I spoke with someone yesterday whose brother belongs to an evangelical church and who sometimes goes from door-to-door with members of his congregation to talk to people about Jesus. Their approach is to knock on the door and ask whoever answers some version of this question: “If you died tonight do you know where you would spend eternity?” (I tried to imagine how it would feel to open my door to a stranger whose first words had to do with my death. I’m pretty sure it would get my attention and I’m pretty sure that’s the point). At any rate, he had called her recently to tell her about it and about the kind of results they were having.
“We had five conversions the other night,” he said.
“Were they real conversions, or were people just trying to get you to leave them alone?” she asked.
“I don’t know,” he said.
And that’s part of the problem: we don’t know. We don’t know if those kinds of efforts bring people closer to Christ or push them further away, but we do know we have been commanded to “go, make disciples,” and this is one of the ways Christians try to do it.
But let me tell you about another way.
I had a talk recently with a woman named Brenda who has been visiting First Baptist for the past two years. Brenda is an artist, and a good one; I’ve seen some of her work. She was telling me how much she has enjoyed coming to church and how she has wanted to get involved in our mission to bring the Kingdom of Heaven to Richmond, Virginia, but she didn’t really know where to start. She mentioned the elementary school we are partnering with this year—Glen Lea—but she also talked about the exhibit the Fine Arts Team is putting on in April. As we talked, the two began to come together.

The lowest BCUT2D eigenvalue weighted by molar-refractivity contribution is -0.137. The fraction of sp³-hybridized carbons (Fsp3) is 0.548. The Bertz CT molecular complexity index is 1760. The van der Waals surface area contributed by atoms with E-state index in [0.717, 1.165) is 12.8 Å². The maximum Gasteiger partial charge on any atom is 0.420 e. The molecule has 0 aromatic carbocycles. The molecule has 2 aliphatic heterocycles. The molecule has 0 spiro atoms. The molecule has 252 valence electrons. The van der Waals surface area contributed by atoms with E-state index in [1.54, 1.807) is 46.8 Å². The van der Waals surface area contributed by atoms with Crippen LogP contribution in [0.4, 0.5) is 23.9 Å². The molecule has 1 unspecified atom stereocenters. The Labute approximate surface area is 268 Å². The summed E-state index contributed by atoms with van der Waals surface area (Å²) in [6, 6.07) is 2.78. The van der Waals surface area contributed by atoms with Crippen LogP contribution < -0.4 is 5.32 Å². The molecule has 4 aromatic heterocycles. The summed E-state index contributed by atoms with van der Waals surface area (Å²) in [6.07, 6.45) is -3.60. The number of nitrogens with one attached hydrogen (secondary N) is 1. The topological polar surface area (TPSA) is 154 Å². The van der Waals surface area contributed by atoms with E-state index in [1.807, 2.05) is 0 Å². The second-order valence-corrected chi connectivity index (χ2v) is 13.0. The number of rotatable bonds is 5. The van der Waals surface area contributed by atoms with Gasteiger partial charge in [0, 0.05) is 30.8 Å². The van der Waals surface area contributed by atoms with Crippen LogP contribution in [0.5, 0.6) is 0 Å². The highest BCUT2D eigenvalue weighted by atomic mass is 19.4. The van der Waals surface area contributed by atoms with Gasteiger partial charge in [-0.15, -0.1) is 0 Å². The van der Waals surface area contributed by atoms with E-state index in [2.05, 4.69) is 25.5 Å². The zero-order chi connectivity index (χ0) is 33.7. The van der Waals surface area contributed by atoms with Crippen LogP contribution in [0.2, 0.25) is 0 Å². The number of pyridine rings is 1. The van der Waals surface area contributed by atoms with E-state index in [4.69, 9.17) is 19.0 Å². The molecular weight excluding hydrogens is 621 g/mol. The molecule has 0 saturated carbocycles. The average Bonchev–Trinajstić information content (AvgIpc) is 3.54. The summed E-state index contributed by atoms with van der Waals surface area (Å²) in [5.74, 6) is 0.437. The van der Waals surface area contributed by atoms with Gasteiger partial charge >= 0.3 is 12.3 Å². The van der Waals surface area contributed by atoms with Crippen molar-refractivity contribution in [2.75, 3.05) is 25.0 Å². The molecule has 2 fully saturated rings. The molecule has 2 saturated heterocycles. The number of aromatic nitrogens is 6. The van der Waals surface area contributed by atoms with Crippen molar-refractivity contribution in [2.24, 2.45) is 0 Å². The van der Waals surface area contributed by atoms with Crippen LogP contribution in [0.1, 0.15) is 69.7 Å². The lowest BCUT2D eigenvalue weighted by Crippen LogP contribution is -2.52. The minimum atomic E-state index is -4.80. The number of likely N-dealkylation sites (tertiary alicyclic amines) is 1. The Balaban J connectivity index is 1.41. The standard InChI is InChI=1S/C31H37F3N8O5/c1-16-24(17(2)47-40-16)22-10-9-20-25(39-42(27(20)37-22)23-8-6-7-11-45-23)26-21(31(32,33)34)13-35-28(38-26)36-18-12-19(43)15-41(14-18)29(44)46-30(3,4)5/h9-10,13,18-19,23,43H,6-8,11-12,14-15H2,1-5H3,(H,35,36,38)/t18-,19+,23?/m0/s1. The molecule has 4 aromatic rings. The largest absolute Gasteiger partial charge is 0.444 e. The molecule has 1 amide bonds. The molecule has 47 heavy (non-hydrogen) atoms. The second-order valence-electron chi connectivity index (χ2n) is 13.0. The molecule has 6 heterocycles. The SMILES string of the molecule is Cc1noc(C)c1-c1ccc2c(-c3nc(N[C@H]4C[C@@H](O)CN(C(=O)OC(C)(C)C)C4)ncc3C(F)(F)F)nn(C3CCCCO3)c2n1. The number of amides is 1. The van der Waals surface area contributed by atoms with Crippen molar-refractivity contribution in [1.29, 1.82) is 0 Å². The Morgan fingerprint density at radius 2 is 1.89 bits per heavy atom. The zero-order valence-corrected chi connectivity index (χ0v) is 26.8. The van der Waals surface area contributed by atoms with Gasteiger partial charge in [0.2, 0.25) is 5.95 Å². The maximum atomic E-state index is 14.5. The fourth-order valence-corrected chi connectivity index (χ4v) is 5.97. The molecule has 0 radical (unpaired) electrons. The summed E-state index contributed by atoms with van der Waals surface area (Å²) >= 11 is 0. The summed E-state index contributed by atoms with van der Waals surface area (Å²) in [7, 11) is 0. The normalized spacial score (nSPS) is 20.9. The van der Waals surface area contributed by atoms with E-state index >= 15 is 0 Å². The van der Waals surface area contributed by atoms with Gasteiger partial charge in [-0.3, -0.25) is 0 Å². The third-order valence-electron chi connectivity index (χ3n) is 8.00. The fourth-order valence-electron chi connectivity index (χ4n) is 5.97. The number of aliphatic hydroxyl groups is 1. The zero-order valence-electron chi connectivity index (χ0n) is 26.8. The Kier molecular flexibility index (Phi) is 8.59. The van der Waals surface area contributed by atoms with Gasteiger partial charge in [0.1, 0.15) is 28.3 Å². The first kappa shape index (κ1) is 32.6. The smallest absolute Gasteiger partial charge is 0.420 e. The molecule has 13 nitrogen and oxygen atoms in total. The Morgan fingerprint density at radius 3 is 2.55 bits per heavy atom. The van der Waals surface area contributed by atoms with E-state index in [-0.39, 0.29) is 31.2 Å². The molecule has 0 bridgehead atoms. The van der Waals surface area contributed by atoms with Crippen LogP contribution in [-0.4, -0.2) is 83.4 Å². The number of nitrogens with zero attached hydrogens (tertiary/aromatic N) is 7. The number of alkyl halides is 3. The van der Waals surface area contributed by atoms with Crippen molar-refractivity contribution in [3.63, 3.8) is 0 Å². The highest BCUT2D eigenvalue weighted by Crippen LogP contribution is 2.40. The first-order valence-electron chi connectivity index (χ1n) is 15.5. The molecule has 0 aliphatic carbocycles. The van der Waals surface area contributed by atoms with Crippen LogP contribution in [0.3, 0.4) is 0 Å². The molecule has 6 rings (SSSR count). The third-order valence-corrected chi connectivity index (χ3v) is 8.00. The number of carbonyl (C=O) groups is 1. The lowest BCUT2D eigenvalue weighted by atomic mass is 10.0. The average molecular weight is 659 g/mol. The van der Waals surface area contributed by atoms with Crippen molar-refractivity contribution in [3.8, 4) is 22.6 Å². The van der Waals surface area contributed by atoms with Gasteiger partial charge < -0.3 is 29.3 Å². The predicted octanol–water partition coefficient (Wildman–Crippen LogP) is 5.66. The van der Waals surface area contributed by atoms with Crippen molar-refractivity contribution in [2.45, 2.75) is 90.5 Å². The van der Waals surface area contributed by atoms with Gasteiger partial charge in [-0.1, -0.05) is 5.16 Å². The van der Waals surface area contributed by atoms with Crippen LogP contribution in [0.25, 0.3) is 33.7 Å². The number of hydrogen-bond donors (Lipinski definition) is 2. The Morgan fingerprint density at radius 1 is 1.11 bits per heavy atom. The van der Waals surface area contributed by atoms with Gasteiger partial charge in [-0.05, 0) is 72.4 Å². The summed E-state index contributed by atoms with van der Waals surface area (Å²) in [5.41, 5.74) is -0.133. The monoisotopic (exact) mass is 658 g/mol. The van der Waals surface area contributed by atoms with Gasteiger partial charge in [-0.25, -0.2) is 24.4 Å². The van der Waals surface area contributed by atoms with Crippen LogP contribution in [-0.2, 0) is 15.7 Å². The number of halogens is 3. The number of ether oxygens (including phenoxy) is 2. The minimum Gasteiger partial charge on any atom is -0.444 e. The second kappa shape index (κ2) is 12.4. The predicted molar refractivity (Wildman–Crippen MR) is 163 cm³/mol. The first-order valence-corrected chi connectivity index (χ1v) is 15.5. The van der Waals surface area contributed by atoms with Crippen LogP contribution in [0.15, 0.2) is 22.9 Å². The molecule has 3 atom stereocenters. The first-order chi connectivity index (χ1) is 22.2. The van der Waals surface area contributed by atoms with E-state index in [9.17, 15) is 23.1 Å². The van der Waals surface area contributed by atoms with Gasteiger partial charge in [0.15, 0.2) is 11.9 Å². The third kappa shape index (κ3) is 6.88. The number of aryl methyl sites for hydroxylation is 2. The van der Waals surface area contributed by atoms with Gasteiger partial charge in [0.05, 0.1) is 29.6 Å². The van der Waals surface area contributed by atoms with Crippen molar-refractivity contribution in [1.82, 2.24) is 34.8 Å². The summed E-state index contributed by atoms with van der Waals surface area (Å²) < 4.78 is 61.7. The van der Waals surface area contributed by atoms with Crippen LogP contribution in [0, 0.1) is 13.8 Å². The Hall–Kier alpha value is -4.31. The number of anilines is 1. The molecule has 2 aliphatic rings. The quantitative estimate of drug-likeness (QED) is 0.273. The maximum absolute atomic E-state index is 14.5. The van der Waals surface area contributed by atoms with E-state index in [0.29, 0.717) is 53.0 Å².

I can’t remember if it was my idea or hers but somewhere in that conversation we began to talk about putting some student artwork in the exhibit, and the more we talked the more excited we got. “I think that’s a great idea,” I said. “Really?” she asked. “Yes,” I said. “I think you should get in your car and drive over to Glen Lea Elementary right now and ask the art teacher if she has some students whose work could go in our show.” “Really?!” she asked again. “Yes,” I said, and she got up from her chair right then, and put on her coat, and headed out the door. We were nowhere close to the end of our appointment, but she couldn’t wait.
She was that excited.
Now, the door-to-door evangelist might say that hanging student artwork in an exhibit doesn’t bring those kids one step closer to salvation and he might be right, but he might be wrong. As with door-to-door evangelism it’s hard to know what happens in the human heart. We have to leave that part up to God. But here’s what I was thinking about as Brenda left my office:
- I was thinking about how excited she was, and how different that is from the way we sometimes do evangelism, as it were a chore.
- I was thinking about how excited those kids would be to find out their artwork had been chosen for display.
- I was thinking that they might beg their moms and dads to take them to First Baptist Church for the exhibit.
- I was thinking about fifty or sixty students and parents from Glen Lea Elementary showing up at our church.
- I was thinking what a wonderful opportunity that would be to greet them, visit with them, brag on their artwork, and make them feel special.
- I was thinking how they would go home from that experience, smiling.
- I was thinking how that might make Jesus smile.
I believe that Brenda was thinking all those same things, and that’s why she couldn’t wait to get in her car and drive over to Glen Lea Elementary that day. There is something about this kind of work—about bringing heaven to earth—that fills people with joy. I’ve got to believe it is the joy of the Lord, and that the Lord will know just how to use it to accomplish his eternal purposes.